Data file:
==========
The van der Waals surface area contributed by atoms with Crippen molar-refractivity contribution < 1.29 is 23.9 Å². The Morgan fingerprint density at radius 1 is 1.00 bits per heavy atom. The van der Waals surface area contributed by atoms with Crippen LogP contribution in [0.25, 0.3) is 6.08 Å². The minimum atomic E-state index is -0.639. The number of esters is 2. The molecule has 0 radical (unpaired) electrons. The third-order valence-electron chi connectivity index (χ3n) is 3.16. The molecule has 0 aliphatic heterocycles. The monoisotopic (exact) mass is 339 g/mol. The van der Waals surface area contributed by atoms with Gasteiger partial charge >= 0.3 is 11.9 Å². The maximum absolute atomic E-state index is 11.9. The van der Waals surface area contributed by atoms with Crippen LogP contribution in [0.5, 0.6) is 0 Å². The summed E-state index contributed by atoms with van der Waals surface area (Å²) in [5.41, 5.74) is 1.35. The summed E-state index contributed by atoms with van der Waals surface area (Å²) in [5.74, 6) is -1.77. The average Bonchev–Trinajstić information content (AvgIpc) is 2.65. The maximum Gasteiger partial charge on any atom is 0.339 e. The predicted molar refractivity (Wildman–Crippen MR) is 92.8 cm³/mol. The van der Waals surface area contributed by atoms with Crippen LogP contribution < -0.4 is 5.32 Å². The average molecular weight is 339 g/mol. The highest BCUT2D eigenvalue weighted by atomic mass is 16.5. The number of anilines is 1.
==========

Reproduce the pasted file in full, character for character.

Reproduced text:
The van der Waals surface area contributed by atoms with Crippen molar-refractivity contribution < 1.29 is 23.9 Å². The Morgan fingerprint density at radius 1 is 1.00 bits per heavy atom. The van der Waals surface area contributed by atoms with Crippen LogP contribution in [0.25, 0.3) is 6.08 Å². The minimum atomic E-state index is -0.639. The number of esters is 2. The molecule has 0 radical (unpaired) electrons. The third-order valence-electron chi connectivity index (χ3n) is 3.16. The molecule has 0 aliphatic heterocycles. The monoisotopic (exact) mass is 339 g/mol. The van der Waals surface area contributed by atoms with Gasteiger partial charge >= 0.3 is 11.9 Å². The maximum absolute atomic E-state index is 11.9. The van der Waals surface area contributed by atoms with Crippen LogP contribution in [0.5, 0.6) is 0 Å². The summed E-state index contributed by atoms with van der Waals surface area (Å²) in [5.41, 5.74) is 1.35. The summed E-state index contributed by atoms with van der Waals surface area (Å²) in [5.74, 6) is -1.77. The average Bonchev–Trinajstić information content (AvgIpc) is 2.65. The maximum Gasteiger partial charge on any atom is 0.339 e. The predicted molar refractivity (Wildman–Crippen MR) is 92.8 cm³/mol. The van der Waals surface area contributed by atoms with Crippen LogP contribution < -0.4 is 5.32 Å². The average molecular weight is 339 g/mol. The highest BCUT2D eigenvalue weighted by atomic mass is 16.5. The number of anilines is 1.